One of the best things you can do is silence other voices for a day each week to focus on Jesus voice in your life. It might be as simple as turning off your phone. Can't do that all day? No problem, how long could you do it for? Choose specific times of the day you will not have your phone with you or you will have it turned off. Trust us. You can be unavailable for a while. Cell phones are a recent invention. Everyone survived just fine without them, you will too. 

What do you want to get done before your Sabbath?

Truly resting on the Sabbath may require some pre-work the day before. Do you want to make sure you've responded to all emails and phone calls before your Sabbath. Do you want to make sure the groceries and other weekly chores are done too? It's up to you. What would make the day most restful for you?

Have you incorporated all 4 components?

Stopping. Resting. Delighting. Worshipping.
Take a moment to look over your plans to make sure you've got them all covered! Remember, you're making a day you will enjoy and that will help you focus on Jesus. It should be a delight, not a duty!

For Married Couples:

When we are married, the two become one! You cannot craft your Sabbath independently from your spouse—and you shouldn't! You're in this together. Because of our different personalities and preferences, it will take time and good communication to create a Sabbath routine truly restful for both of you.

For Parents:

How can you help each other have an enjoyable Sabbath?

All parents are aware of the blessings, and challenges, children bring into our lives. Find out what your spouse needs for an enjoyable and restful Sabbath and make it happen for each other. Do you each need some time alone for a break. You could take turns. Or could someone watch your kids so you can break together sometimes?
Maybe you're a single parent. What do you do? We encourage you to ask for help, which we can be slow to do. Is there a family member, friend, or person from your small group who could help out? Even having someone watch your kids for a short time for you to take a nap or walk could be a big blessing.

How can you involve your kids?

We encourage you to search for creative ways you can involve your kids in the Sabbath routine? As parents, the Sabbath is also an opportunity to disciple our kids. We can set them up for spiritual success in life by helping them learn the value of the Sabbath as a spiritual discipline. Could you help them craft a plan of their own? 


Does my Sabbath have to be on Saturday like in the Old Testament?

No. In fact, from very early in church history New Testament Christians moved their Sabbath day of worship to Sundays, the day of Jesus' resurrection. But, that doesn't mean Christians have to Sabbath on Sundays. I (Pastor Jason) have to work on Sundays, so that would be a bad day for Sabbath for me. You might have to work Sunday's too. It's fine to pick any day of the week.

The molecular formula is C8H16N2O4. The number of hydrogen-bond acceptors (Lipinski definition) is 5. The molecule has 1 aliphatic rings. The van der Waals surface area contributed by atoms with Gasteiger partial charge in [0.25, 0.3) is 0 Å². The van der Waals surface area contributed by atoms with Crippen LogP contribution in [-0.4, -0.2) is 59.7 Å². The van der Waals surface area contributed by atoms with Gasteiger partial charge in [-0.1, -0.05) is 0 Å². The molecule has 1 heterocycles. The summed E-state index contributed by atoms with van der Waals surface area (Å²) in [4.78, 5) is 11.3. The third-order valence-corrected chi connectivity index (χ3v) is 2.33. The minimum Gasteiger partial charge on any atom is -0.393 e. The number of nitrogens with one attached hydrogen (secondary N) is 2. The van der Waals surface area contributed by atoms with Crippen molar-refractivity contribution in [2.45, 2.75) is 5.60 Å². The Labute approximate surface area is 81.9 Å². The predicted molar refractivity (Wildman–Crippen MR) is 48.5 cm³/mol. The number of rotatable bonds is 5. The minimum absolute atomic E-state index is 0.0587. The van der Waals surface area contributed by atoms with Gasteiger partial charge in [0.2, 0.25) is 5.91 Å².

Does my Sabbath have to be a whole day? 

No. Taking an entire day to rest from work is a great spiritual practice. But since it's not a binding commandment for Christians an entire day is not required. Even though it's not a binding command it's still a great idea. You could start with an hour or two, then move to part of a day like morning, afternoon, or evening, then to half a day before eventually taking a whole day.

If the Sabbath is not a binding command for Christians, why should I do it?

Because while we have an amazing, soul refreshing, rest available in Jesus (ultimately, Jesus is our Sabbath rest) having a Sabbath routine each week is probably the best way to live with a better awareness of that rest, and beyond that, experience the rest we have in Jesus. It's very easy as Christians to live without experiencing rest in our relationship with Jesus. Sabbath is a powerful remedy. 

Does my Sabbath routine have to take place all within one day of the week?

No! Actually, there are many people who split their Sabbath between two days. The reason for this comes from how a day began and ended in biblical times for the Jewish people. A day did not being at midnight as it does for us today. Each day of the week began at sundown. So, the biblical Sabbath started on what we would consider Friday evening at sundown, and ended on Saturday at sundown.
There are many people today who start their Sabbath  on Saturday evening and end it Sunday evening. This allows you to start your Sabbath routine with dinner on Saturday, which is an easy way to create a special moment for you and your family. You can even make your favorite meal each week as part of "delighting" as you Sabbath. Or, if you have a family you could do a different persons favorite meal each week in a rotation. You could also invite family and friends to join you if that would make it more enjoyable for you. Again, Jesus set us from from rules. Create a routine you enjoy, and don't feel bad about it!

Does my Sabbath routine have to happen at the same time every week?

While we're free from having to Sabbath on Saturday's like in the Old Testament. We suggest keeping your routine the same each week if at all possible. It's easier to be consistent with the discipline of Sabbath if it's the same time. That being said, you may have a job requiring you to be on call, and you may plan a Sabbath and have it unavoidably interrupted. If it's out of your control, just move your Sabbath to a different time that week and rest away in Jesus.